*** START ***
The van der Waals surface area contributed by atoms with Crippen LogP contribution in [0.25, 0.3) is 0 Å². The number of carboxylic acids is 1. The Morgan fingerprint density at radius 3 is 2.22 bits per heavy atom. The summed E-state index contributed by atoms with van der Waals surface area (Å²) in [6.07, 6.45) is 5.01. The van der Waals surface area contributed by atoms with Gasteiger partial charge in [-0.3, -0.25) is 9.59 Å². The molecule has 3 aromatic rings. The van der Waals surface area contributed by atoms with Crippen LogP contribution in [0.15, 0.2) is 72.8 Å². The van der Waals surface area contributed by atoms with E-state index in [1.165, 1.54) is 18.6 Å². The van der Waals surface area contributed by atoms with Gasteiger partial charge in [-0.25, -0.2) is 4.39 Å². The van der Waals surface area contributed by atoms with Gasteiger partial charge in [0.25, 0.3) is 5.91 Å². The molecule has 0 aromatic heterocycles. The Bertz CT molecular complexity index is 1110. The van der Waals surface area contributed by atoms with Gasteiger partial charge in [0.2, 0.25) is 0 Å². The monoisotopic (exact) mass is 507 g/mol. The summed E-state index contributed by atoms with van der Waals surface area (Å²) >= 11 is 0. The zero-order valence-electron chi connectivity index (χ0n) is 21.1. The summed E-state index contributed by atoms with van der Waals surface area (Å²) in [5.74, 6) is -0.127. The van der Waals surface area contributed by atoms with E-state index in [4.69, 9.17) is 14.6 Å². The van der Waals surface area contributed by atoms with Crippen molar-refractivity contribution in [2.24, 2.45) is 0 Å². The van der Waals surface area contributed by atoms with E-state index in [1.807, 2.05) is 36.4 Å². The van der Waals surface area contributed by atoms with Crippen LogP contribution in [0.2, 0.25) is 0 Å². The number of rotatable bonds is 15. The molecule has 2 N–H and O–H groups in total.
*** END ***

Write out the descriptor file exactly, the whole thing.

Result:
The van der Waals surface area contributed by atoms with Crippen LogP contribution in [0.25, 0.3) is 0 Å². The number of carboxylic acids is 1. The Morgan fingerprint density at radius 3 is 2.22 bits per heavy atom. The summed E-state index contributed by atoms with van der Waals surface area (Å²) in [6.07, 6.45) is 5.01. The van der Waals surface area contributed by atoms with Gasteiger partial charge in [-0.3, -0.25) is 9.59 Å². The molecule has 3 aromatic rings. The van der Waals surface area contributed by atoms with Crippen LogP contribution in [0.15, 0.2) is 72.8 Å². The van der Waals surface area contributed by atoms with E-state index in [1.165, 1.54) is 18.6 Å². The van der Waals surface area contributed by atoms with Gasteiger partial charge in [-0.25, -0.2) is 4.39 Å². The van der Waals surface area contributed by atoms with Gasteiger partial charge in [0.25, 0.3) is 5.91 Å². The molecule has 0 aromatic heterocycles. The Bertz CT molecular complexity index is 1110. The van der Waals surface area contributed by atoms with Gasteiger partial charge in [0.2, 0.25) is 0 Å². The monoisotopic (exact) mass is 507 g/mol. The summed E-state index contributed by atoms with van der Waals surface area (Å²) >= 11 is 0. The zero-order valence-electron chi connectivity index (χ0n) is 21.1. The summed E-state index contributed by atoms with van der Waals surface area (Å²) in [5.74, 6) is -0.127. The van der Waals surface area contributed by atoms with E-state index in [4.69, 9.17) is 14.6 Å². The van der Waals surface area contributed by atoms with Crippen molar-refractivity contribution in [2.24, 2.45) is 0 Å². The van der Waals surface area contributed by atoms with E-state index in [1.807, 2.05) is 36.4 Å². The van der Waals surface area contributed by atoms with Crippen LogP contribution in [0.2, 0.25) is 0 Å². The number of rotatable bonds is 15. The molecule has 2 N–H and O–H groups in total.